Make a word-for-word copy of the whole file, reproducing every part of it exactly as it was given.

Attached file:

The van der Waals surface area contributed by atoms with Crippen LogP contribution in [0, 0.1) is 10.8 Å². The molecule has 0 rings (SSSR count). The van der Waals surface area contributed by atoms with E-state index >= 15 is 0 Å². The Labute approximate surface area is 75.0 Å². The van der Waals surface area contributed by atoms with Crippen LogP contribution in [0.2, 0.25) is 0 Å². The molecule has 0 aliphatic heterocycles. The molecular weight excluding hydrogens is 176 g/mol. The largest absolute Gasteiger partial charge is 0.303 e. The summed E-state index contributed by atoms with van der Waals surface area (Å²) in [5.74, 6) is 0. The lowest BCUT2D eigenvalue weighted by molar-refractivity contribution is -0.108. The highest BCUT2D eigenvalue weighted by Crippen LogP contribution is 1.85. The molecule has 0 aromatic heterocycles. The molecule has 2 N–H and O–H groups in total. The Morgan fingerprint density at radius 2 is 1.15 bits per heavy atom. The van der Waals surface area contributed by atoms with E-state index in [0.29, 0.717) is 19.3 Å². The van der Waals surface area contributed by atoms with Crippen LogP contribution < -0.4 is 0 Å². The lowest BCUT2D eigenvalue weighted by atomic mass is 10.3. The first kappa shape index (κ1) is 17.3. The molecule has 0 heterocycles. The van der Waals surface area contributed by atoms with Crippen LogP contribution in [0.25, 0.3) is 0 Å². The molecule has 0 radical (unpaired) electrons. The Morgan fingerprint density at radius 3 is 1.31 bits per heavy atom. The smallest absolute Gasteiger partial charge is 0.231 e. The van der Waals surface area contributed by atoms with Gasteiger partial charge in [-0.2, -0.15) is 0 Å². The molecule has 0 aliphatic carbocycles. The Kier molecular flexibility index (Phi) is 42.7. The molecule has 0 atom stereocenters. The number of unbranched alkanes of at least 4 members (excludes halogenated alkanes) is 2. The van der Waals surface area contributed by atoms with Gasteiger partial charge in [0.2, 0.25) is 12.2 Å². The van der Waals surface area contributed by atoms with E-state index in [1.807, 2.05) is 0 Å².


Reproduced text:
The van der Waals surface area contributed by atoms with Crippen LogP contribution in [0, 0.1) is 10.8 Å². The molecule has 0 rings (SSSR count). The van der Waals surface area contributed by atoms with E-state index >= 15 is 0 Å². The Labute approximate surface area is 75.0 Å². The van der Waals surface area contributed by atoms with Crippen LogP contribution in [0.2, 0.25) is 0 Å². The molecule has 0 aliphatic heterocycles. The molecular weight excluding hydrogens is 176 g/mol. The largest absolute Gasteiger partial charge is 0.303 e. The summed E-state index contributed by atoms with van der Waals surface area (Å²) in [5.74, 6) is 0. The lowest BCUT2D eigenvalue weighted by molar-refractivity contribution is -0.108. The highest BCUT2D eigenvalue weighted by Crippen LogP contribution is 1.85. The molecule has 0 aromatic heterocycles. The molecule has 2 N–H and O–H groups in total. The Morgan fingerprint density at radius 2 is 1.15 bits per heavy atom. The van der Waals surface area contributed by atoms with E-state index in [0.29, 0.717) is 19.3 Å². The van der Waals surface area contributed by atoms with Crippen LogP contribution < -0.4 is 0 Å². The lowest BCUT2D eigenvalue weighted by atomic mass is 10.3. The first kappa shape index (κ1) is 17.3. The molecule has 0 heterocycles. The van der Waals surface area contributed by atoms with Crippen LogP contribution in [0.25, 0.3) is 0 Å². The molecule has 0 radical (unpaired) electrons. The Morgan fingerprint density at radius 3 is 1.31 bits per heavy atom. The smallest absolute Gasteiger partial charge is 0.231 e. The van der Waals surface area contributed by atoms with Gasteiger partial charge in [-0.2, -0.15) is 0 Å². The molecule has 0 aliphatic carbocycles. The Kier molecular flexibility index (Phi) is 42.7. The molecule has 0 atom stereocenters. The number of unbranched alkanes of at least 4 members (excludes halogenated alkanes) is 2. The van der Waals surface area contributed by atoms with Gasteiger partial charge in [0.2, 0.25) is 12.2 Å². The van der Waals surface area contributed by atoms with E-state index in [1.807, 2.05) is 0 Å².